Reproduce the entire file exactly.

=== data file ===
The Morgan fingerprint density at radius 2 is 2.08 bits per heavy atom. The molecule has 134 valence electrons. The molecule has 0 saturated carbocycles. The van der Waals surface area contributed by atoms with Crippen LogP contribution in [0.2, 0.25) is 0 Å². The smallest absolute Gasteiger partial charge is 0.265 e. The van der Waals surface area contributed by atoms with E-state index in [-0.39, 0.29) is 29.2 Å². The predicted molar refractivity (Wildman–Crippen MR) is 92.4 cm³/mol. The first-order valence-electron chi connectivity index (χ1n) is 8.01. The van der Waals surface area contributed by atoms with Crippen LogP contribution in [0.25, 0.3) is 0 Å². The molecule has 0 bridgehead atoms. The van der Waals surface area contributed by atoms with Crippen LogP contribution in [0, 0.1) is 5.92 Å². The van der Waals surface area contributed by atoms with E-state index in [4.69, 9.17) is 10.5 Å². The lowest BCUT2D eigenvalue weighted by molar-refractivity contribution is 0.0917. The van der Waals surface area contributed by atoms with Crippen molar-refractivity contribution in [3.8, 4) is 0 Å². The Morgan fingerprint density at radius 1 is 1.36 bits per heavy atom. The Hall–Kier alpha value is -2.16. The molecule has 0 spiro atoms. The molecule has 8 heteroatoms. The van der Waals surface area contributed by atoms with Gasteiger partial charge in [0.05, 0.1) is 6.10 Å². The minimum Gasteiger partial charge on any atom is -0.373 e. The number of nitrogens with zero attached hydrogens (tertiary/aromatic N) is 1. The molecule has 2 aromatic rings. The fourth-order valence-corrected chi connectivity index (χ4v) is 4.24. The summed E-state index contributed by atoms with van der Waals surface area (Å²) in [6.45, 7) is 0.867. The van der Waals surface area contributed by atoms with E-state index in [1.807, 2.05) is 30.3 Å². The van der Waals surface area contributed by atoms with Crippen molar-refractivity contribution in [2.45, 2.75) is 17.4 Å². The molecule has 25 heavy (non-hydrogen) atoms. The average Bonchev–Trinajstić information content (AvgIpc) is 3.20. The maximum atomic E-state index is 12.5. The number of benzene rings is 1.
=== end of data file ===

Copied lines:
The Morgan fingerprint density at radius 2 is 2.08 bits per heavy atom. The molecule has 134 valence electrons. The molecule has 0 saturated carbocycles. The van der Waals surface area contributed by atoms with Crippen LogP contribution in [0.2, 0.25) is 0 Å². The smallest absolute Gasteiger partial charge is 0.265 e. The van der Waals surface area contributed by atoms with E-state index in [-0.39, 0.29) is 29.2 Å². The predicted molar refractivity (Wildman–Crippen MR) is 92.4 cm³/mol. The first-order valence-electron chi connectivity index (χ1n) is 8.01. The van der Waals surface area contributed by atoms with Crippen LogP contribution in [0.25, 0.3) is 0 Å². The molecule has 0 bridgehead atoms. The van der Waals surface area contributed by atoms with Crippen LogP contribution in [0, 0.1) is 5.92 Å². The van der Waals surface area contributed by atoms with E-state index in [4.69, 9.17) is 10.5 Å². The lowest BCUT2D eigenvalue weighted by molar-refractivity contribution is 0.0917. The van der Waals surface area contributed by atoms with Crippen molar-refractivity contribution in [3.8, 4) is 0 Å². The Morgan fingerprint density at radius 1 is 1.36 bits per heavy atom. The Hall–Kier alpha value is -2.16. The molecule has 0 spiro atoms. The molecule has 8 heteroatoms. The van der Waals surface area contributed by atoms with Gasteiger partial charge in [0.05, 0.1) is 6.10 Å². The minimum Gasteiger partial charge on any atom is -0.373 e. The number of nitrogens with zero attached hydrogens (tertiary/aromatic N) is 1. The molecule has 2 aromatic rings. The fourth-order valence-corrected chi connectivity index (χ4v) is 4.24. The summed E-state index contributed by atoms with van der Waals surface area (Å²) in [6.45, 7) is 0.867. The van der Waals surface area contributed by atoms with E-state index in [1.807, 2.05) is 30.3 Å². The van der Waals surface area contributed by atoms with Crippen molar-refractivity contribution in [2.45, 2.75) is 17.4 Å². The molecule has 25 heavy (non-hydrogen) atoms. The average Bonchev–Trinajstić information content (AvgIpc) is 3.20. The maximum atomic E-state index is 12.5. The number of benzene rings is 1.